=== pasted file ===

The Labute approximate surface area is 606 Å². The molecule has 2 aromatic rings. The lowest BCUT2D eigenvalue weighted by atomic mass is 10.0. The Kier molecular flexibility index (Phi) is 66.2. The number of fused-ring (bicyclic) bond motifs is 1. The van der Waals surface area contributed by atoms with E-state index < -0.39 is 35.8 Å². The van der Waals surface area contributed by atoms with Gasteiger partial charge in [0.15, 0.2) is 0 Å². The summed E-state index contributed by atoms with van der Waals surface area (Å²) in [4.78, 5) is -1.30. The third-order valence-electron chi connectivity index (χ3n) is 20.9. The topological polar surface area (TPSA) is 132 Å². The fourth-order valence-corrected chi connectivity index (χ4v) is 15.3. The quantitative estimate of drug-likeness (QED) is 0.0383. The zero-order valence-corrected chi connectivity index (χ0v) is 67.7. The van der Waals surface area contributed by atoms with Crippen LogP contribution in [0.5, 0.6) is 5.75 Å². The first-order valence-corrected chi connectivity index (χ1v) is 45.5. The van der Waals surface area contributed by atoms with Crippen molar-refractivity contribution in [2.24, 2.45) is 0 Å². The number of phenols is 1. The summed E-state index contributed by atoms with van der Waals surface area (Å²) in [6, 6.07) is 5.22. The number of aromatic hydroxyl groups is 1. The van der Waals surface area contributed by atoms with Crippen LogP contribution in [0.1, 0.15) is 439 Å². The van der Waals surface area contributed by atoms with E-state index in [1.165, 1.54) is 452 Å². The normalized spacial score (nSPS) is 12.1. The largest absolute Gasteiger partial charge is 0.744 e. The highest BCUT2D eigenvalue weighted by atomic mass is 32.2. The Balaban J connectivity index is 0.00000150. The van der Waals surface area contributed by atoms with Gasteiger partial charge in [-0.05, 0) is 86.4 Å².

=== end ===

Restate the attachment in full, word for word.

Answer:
The Labute approximate surface area is 606 Å². The molecule has 2 aromatic rings. The lowest BCUT2D eigenvalue weighted by atomic mass is 10.0. The Kier molecular flexibility index (Phi) is 66.2. The number of fused-ring (bicyclic) bond motifs is 1. The van der Waals surface area contributed by atoms with E-state index < -0.39 is 35.8 Å². The van der Waals surface area contributed by atoms with Gasteiger partial charge in [0.15, 0.2) is 0 Å². The summed E-state index contributed by atoms with van der Waals surface area (Å²) in [4.78, 5) is -1.30. The third-order valence-electron chi connectivity index (χ3n) is 20.9. The topological polar surface area (TPSA) is 132 Å². The fourth-order valence-corrected chi connectivity index (χ4v) is 15.3. The quantitative estimate of drug-likeness (QED) is 0.0383. The zero-order valence-corrected chi connectivity index (χ0v) is 67.7. The van der Waals surface area contributed by atoms with Crippen LogP contribution in [0.5, 0.6) is 5.75 Å². The first-order valence-corrected chi connectivity index (χ1v) is 45.5. The van der Waals surface area contributed by atoms with Crippen molar-refractivity contribution in [2.24, 2.45) is 0 Å². The number of phenols is 1. The summed E-state index contributed by atoms with van der Waals surface area (Å²) in [6, 6.07) is 5.22. The number of aromatic hydroxyl groups is 1. The van der Waals surface area contributed by atoms with Crippen LogP contribution in [0.1, 0.15) is 439 Å². The van der Waals surface area contributed by atoms with E-state index in [1.165, 1.54) is 452 Å². The normalized spacial score (nSPS) is 12.1. The largest absolute Gasteiger partial charge is 0.744 e. The highest BCUT2D eigenvalue weighted by atomic mass is 32.2. The Balaban J connectivity index is 0.00000150. The van der Waals surface area contributed by atoms with Gasteiger partial charge in [-0.05, 0) is 86.4 Å².